Why would John Howard send more troops to Iraq? The answer, of course, is political.

Howard knows that the commitment to Iraq is deeply unpopular. What he’s fashioning is a weapon to use against the “phased withdrawal” strategy recently lauded by Rudd and Labor foreign affairs shadow Robert McLelland. That’s premised on setting benchmarks for the effectiveness of Iraqi security forces, and progressively withdrawing combat troops. The number of troops fall, but a rapid response deployment is still possible to support Iraqi forces. This is the Iraq Study Group proposal, embodied in legislation proposed by Barack Obama.

Hence the trap for Rudd. Rudd’s argument is premised on the Iraqis taking responsibility for their own security. Howard can now point to an inconsistency in Rudd’s position. Rudd, he argues, opposes measures which seek to achieve just that.

Howard doesn’t care that his own position is unpopular. It’s a clear message, and it’s supposed to reinforce his image as a leader prepared to take a decisive stand in the face of public opinion if he thinks it’s right.

He’s trying to fragment Labor’s position on Iraq, taking advantage of the opening Rudd gave him by talking up consultation with the Americans, as opposed to Beazley’s “just get the troops out” stand. The Obama debate last week also put pressure on Rudd to articulate his own position on Iraq, which he’s now done. This is an outcome Howard welcomes, as he’s now found the wedge he was looking for.

The comparisons with Simon Crean made last week are an object lesson. Howard’s strategy is to paint Rudd as having a confused and contradictory position. Crean lost much credibility among anti-war voters through having a complex take. Howard’s game plan is to trap Rudd between appearing “responsible” on national security and muddying the antiwar message.

If this wedge works, it could knock some primary vote support off Labor, as left voters return to the Greens. It’s also no coincidence that the government has been highlighting Rudd’s “all things to all people” approach, pointing to his rightward moves on a large range of issues.

Howard’s hope will be that as Rudd moves right to try to win over swinging voters, the ALP’s base and the left will start to bleed off Labor. Expect more moves in this direction from the Dear Leader.

Why would John Howard send more troops to Iraq? The answer, of course, is political.

Howard knows that the commitment to Iraq is deeply unpopular. What he’s fashioning is a weapon to use against the “phased withdrawal” strategy recently lauded by Rudd and Labor foreign affairs shadow Robert McLelland. That’s premised on setting benchmarks for the effectiveness of Iraqi security forces, and progressively withdrawing combat troops. The number of troops fall, but a rapid response deployment is still possible to support Iraqi forces. This is the Iraq Study Group proposal, embodied in legislation proposed by Barack Obama.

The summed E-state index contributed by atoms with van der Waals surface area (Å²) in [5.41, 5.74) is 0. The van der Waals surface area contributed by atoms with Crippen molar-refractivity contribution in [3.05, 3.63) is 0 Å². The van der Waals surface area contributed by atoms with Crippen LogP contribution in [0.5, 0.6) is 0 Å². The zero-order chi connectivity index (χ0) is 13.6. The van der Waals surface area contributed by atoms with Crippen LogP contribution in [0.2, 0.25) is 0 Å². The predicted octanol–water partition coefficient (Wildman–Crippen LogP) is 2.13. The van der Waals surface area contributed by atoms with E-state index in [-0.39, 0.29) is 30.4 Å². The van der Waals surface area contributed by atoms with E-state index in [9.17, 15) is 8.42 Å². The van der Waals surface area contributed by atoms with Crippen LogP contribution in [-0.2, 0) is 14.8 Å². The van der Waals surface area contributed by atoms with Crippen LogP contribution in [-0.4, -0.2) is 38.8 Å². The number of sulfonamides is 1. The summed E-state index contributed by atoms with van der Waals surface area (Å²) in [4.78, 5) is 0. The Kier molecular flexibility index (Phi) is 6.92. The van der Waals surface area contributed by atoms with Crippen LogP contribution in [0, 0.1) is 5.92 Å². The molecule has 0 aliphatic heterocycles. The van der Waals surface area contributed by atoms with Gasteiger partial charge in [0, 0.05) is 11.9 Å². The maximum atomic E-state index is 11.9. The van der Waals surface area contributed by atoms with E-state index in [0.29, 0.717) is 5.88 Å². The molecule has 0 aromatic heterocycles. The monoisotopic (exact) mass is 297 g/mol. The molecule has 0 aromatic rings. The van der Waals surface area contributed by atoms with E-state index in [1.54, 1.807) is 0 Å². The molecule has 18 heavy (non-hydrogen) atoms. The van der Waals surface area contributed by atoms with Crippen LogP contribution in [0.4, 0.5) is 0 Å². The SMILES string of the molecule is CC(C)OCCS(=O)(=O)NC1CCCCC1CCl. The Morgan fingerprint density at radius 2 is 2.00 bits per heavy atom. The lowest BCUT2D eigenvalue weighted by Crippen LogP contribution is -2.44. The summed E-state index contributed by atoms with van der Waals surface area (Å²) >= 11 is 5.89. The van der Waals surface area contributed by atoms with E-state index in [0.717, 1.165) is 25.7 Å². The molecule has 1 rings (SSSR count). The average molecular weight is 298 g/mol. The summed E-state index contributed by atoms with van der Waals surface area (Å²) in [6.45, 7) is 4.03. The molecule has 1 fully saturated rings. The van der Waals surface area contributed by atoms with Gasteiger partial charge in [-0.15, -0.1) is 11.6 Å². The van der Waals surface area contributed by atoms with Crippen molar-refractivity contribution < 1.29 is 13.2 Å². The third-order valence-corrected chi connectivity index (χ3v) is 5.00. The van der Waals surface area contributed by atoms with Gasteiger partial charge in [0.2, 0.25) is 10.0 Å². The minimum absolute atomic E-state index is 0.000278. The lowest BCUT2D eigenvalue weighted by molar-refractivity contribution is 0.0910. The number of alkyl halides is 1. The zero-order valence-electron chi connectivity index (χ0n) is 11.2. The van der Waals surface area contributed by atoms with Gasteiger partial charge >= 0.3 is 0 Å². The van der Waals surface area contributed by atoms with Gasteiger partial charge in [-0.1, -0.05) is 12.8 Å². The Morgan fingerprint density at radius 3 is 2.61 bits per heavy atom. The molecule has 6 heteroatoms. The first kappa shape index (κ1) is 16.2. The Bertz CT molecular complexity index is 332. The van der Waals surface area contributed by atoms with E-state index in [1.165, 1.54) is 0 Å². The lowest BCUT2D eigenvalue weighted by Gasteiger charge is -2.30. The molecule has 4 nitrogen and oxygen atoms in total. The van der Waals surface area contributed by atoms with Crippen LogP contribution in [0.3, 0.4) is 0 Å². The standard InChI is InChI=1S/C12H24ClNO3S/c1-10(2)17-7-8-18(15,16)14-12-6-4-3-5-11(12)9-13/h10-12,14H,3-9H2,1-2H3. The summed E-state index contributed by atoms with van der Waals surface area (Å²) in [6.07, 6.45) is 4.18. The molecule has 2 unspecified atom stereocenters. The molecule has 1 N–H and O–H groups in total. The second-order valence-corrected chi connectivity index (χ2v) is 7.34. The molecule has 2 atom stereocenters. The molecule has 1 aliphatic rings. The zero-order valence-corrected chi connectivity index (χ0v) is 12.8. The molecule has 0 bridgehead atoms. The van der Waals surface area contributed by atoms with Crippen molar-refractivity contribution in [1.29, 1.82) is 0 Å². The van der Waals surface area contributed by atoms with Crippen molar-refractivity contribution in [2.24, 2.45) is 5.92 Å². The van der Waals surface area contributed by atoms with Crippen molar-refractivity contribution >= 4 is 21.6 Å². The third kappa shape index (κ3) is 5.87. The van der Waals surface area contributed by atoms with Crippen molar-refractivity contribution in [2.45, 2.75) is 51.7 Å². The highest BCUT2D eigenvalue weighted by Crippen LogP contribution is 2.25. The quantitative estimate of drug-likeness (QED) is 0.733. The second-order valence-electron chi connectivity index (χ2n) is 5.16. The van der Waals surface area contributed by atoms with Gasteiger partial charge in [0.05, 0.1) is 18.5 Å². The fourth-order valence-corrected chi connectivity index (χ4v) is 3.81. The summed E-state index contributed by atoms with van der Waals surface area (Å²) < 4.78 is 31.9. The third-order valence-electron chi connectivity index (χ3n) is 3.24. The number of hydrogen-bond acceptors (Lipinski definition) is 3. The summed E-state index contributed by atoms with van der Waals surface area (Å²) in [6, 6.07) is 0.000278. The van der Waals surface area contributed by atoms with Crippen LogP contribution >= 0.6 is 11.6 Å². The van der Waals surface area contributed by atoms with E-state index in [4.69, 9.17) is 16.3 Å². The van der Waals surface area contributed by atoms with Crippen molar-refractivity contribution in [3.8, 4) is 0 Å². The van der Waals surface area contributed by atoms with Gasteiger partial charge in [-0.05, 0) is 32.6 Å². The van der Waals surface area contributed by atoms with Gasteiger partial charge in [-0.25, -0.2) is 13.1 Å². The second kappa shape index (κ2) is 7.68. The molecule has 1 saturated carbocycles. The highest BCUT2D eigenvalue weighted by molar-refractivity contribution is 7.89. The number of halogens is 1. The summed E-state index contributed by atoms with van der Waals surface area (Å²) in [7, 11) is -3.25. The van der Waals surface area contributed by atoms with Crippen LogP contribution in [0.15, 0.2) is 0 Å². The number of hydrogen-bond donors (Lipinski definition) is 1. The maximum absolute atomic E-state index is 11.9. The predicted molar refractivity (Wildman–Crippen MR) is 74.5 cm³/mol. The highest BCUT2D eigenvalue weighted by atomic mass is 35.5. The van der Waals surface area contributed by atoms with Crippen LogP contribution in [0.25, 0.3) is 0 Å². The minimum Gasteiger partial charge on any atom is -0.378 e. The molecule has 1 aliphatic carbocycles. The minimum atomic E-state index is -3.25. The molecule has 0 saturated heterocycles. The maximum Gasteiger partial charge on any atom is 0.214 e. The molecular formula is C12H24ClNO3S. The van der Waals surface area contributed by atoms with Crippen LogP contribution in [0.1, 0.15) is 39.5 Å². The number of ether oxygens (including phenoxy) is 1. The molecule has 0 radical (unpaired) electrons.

Hence the trap for Rudd. Rudd’s argument is premised on the Iraqis taking responsibility for their own security. Howard can now point to an inconsistency in Rudd’s position. Rudd, he argues, opposes measures which seek to achieve just that.

Howard doesn’t care that his own position is unpopular. It’s a clear message, and it’s supposed to reinforce his image as a leader prepared to take a decisive stand in the face of public opinion if he thinks it’s right.

He’s trying to fragment Labor’s position on Iraq, taking advantage of the opening Rudd gave him by talking up consultation with the Americans, as opposed to Beazley’s “just get the troops out” stand. The Obama debate last week also put pressure on Rudd to articulate his own position on Iraq, which he’s now done. This is an outcome Howard welcomes, as he’s now found the wedge he was looking for.

The comparisons with Simon Crean made last week are an object lesson. Howard’s strategy is to paint Rudd as having a confused and contradictory position. Crean lost much credibility among anti-war voters through having a complex take. Howard’s game plan is to trap Rudd between appearing “responsible” on national security and muddying the antiwar message.

If this wedge works, it could knock some primary vote support off Labor, as left voters return to the Greens. It’s also no coincidence that the government have been highlighting Rudd’s “all things to all people” approach, pointing to his rightward moves on a large range of issues.

Howard’s hope will be that as Rudd moves right to try to win over swinging voters, the ALP’s base and the left will start to bleed off Labor. Expect more moves in this direction from the Dear Leader.

Peter Fray

Get your first 12 weeks of Crikey for $12.

Without subscribers, Crikey can’t do what it does. Fortunately, our support base is growing.

Every day, Crikey aims to bring new and challenging insights into politics, business, national affairs, media and society. We lift up the rocks that other news media largely ignore. Without your support, more of those rocks – and the secrets beneath them — will remain lodged in the dirt.

Join today and get your first 12 weeks of Crikey for just $12.

 

Peter Fray
Editor-in-chief of Crikey

JOIN NOW